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CASE REPORT
Year : 2013  |  Volume : 28  |  Issue : 3  |  Page : 168-170

18F-fluorodeoxyglucose positron emission tomography/computed tomography in a case of malignant peripheral nerve sheath tumor: An unusual presentation


1 Department of PET Imaging, Institute of Nuclear Medicine and Allied Sciences, New Delhi, India
2 Department of Dermatology and Venereology, ESIPGIMSR, New Delhi, India

Correspondence Address:
Maria M D'souza
Department of PET Imaging, Institute of Nuclear Medicine and Allied Sciences, Brig. SK Majumdar Marg, New Delhi 110 054
India
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Source of Support: None, Conflict of Interest: None


DOI: 10.4103/0972-3919.119551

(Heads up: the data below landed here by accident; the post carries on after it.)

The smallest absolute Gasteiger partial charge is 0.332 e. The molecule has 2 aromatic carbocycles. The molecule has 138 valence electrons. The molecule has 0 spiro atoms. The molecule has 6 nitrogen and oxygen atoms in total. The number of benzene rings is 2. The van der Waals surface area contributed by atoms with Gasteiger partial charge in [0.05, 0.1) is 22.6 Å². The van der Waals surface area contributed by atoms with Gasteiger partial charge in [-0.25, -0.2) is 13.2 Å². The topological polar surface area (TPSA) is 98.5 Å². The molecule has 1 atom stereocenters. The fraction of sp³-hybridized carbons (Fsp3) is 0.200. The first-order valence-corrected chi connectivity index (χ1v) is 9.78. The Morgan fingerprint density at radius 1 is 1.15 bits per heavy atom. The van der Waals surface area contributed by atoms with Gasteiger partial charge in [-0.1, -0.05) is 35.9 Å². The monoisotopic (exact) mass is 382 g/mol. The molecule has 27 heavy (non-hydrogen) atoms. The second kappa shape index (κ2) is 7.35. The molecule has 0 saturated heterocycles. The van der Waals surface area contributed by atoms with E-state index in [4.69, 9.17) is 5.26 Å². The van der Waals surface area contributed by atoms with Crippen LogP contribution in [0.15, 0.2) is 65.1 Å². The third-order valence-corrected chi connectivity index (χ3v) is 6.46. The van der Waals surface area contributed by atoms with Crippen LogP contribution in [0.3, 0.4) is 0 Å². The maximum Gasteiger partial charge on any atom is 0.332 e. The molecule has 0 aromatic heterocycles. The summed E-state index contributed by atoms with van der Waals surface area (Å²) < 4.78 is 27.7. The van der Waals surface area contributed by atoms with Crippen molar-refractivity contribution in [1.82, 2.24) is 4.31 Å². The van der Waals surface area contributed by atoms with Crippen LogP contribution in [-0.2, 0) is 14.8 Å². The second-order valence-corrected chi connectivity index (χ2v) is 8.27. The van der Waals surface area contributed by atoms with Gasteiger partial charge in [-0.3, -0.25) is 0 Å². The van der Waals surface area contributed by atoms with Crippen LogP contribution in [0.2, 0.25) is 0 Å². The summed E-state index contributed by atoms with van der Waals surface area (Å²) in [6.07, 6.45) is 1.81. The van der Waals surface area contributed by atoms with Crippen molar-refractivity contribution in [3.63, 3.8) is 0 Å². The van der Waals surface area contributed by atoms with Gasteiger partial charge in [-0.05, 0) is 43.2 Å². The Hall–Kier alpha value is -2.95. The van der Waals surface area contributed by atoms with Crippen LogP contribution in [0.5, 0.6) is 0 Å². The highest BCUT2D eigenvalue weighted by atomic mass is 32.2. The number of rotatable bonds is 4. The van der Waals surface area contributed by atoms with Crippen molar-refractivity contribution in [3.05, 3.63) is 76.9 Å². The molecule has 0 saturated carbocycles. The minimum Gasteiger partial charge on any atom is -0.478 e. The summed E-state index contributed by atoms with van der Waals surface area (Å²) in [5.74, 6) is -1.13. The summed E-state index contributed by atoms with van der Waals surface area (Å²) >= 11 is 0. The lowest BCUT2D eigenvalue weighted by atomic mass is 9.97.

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Malignant peripheral nerve sheath tumors (MPNSTs) are rare tumors, with an estimated incidence of 0.1/100,000/year. They are regarded as a rare variety of soft-tissue sarcomas that derive from peripheral nerves or from cells associated with the nerve sheath. Until 50% of observed MPNSTs occur in patients with neurofibromatosis 1 (NF1). The typical presenting signs and symptoms of a PNST are a palpable mass involving a peripheral nerve, loss of nerve function and/or pain. Recently, positron emission tomography (PET) has been used to detect 18F-fluorodeoxyglucose uptake in these tumors. Most of the PET studies have been reported in patients with NF1. We report a case of sporadic MPNST masquerading as infectious dermatoses, with an unusual PET/computed tomography presentation.


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